It’s becoming clearer and clearer that the 17th Amendment's passage in 1913, in conjunction with other changes, tipped the scale of power too heavily in the direction of Federal government. States lost much of their influence on Congress, since prior to that, Legislatures elected representatives to the United States Senate.
The people were both represented directly by electing members to the U.S. House of Representatives and indirectly through their Legislatures' election of Senators. Since so many Americans are focused on the federal level where so much power resides and focused much less on their State government, it would not be appropriate or effective at this time to suggest an effort to repeal the 17th Amendment.
But one way to restore the balance between State and Federal government which has been proposed provides a very attractive means by which States could reject Federal legislation or regulations. In addition to restoring that balance, it also seems a mechanism by which the people would once again start to focus on State Legislatures.
The idea was originally proposed by Prof. Randy Barnett and a Virginia State Legislator, as described in a Wall Street Journal article . Prof. Barnett discusses his idea, providing a bit more detail, in a recording of a radio interview he recently did on a VA radio station.
The text of the proposed amendment:
“Any provision of law or regulation of the United States may be repealed by the several states, and such repeal shall be effective when the legislatures of two-thirds of the several states approve resolutions for this purpose that particularly describe the same provision or provisions of law or regulation to be repealed.”
What follows here is Linda's analysis of Prof. Barnett's proposal, alternatives, and recent events associated with the idea:
Some have criticized or questioned the proposal in a couple of respects. First, one commentator argued that the phrase "law or regulation" needs to be more specific. What about executive orders? What about treaties? Barnett responded to the latter question by stating:
"The language of the Repeal Amendment adopts that of the Supremacy Clause of Article VI, which reads (with my brackets inserted): '[a] This Constitution, and [b] the *laws of the United States* which shall be made in pursuance thereof; and [c] all treaties made, or which shall be made, under the authority of the United States, shall be the supreme *law of the land*. . . . ' So according to the Constitution, 'laws of the United States' made in pursuance of the Constitution are distinct from either the Constitution itself or treaties, though all three comprise the 'law of the land.'”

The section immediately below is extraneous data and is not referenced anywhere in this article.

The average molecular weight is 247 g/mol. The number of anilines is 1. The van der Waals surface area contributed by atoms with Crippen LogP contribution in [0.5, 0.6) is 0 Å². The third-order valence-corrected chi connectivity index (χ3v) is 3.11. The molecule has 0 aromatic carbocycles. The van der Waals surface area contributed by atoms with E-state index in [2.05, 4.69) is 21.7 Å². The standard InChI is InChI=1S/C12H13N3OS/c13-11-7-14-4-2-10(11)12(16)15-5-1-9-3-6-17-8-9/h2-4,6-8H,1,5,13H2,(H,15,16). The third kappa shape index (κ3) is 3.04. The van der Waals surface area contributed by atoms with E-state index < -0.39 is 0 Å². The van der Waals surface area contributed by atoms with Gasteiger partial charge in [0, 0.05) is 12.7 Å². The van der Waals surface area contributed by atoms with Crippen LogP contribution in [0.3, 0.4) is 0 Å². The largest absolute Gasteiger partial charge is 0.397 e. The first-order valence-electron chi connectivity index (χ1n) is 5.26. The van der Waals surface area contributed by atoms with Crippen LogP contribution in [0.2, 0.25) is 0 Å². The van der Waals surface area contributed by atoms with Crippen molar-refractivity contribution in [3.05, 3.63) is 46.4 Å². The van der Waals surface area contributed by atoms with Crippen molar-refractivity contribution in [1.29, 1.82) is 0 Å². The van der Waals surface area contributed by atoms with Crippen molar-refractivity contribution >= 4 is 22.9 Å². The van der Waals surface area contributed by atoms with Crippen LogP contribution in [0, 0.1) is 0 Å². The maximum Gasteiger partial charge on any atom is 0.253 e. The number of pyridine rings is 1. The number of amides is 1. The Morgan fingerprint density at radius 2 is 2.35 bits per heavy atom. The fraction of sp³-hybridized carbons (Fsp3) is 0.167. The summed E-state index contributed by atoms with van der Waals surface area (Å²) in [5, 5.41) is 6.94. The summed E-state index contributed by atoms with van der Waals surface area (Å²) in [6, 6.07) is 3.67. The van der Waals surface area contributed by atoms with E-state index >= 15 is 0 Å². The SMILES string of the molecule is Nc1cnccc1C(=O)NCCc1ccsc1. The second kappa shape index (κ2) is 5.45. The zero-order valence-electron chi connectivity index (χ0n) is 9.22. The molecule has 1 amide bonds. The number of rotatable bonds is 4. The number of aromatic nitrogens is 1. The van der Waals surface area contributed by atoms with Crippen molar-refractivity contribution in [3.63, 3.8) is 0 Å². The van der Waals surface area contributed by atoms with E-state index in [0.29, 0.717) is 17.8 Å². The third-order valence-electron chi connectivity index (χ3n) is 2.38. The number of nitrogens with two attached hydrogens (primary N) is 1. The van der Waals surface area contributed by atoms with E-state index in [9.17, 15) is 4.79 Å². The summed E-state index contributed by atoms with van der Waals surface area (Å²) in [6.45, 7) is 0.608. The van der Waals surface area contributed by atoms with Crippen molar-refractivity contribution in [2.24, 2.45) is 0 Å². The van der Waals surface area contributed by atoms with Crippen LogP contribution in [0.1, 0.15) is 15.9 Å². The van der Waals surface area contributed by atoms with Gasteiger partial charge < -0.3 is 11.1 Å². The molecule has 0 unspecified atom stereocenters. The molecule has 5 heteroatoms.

It does occur to me that the question of treaty ratification may prove "sticky" if not specifically addressed. Treaties are ratified by the Senate (Const. Art. II, Sec. 2). I'm assuming, from Barnett's answer, that he does not contemplate the Repeal Amendment would apply to such votes because a vote re whether or not to ratify a treaty does not result in the passage of a "law of the United States" made in pursuance of the Constitution. Personally, I would like executive orders to be included in the proposed amendment. That way the Amendment would provide the states the power of a check upon both Congress and the President.
Second, in researching criticisms of the proposal, I encountered an article whose author complained that the Repeal Amendment, as written, does not address the mechanism by which states would register their desire for repeal. (I have not been able to find that article again, although I've tried. I'm summarizing the author's concerns here to the best of my ability.) In addition, the author questioned how much time following the passage of a law could pass before the states' power to repeal was, in essence, "waived." Also of concern was the question of how much time could elapse during which the individual states acted to request appeal and the assent of the requisite number of states to accomplish repeal was gained. The author is not pointing out a deficiency in the proposal here, however. Before the 17th Amendment, state legislatures had the power to appoint their state's U.S. Senators. If my memory serves me, the Constitution did not set out a procedure for the states to follow in accomplishing that task. Each state was free to determine its own procedure. Similarly, each state now has the authority to determine how their Electoral College votes will be counted. I do not think the Constitution determines the procedure any longer, although it once did do so to some extent (i.e., the provisions of the Constitution as to how the Electoral College was to work have been amended since ratification of the Constitution; they used to be much more specific than they are now). The latter two concerns dealing with time have been addressed in the context of ratification of amendments to the Constitution because that document does not include particular provisions imposing time limitations. The Repeal Amendment would be no different.
This idea is receiving a good deal of publicity, particularly since Rep. Eric Cantor chimed in advocating its passage. It has, in fact, been recently introduced in the U.S. House of Representatives by Rep. Rob Bishop (R-UT). Additionally, Attorney General Ken Cuccinelli (VA), who recently won the favorable verdict in VA federal court concluding that the health care reform law's individual mandate is unconstitutional, has written a letter to each of the states' attorneys general asking for their state's support of the proposal.
At a recent press conference, supporters announced that 10 states have, thus far, joined in supporting the proposal (i.e., elected officials in Virginia, Utah, Florida, Indiana, Missouri, New Jersey, Minnesota, Georgia, Texas and South Carolina have signed on to the idea).
Image of balance found at thecasualheroes.com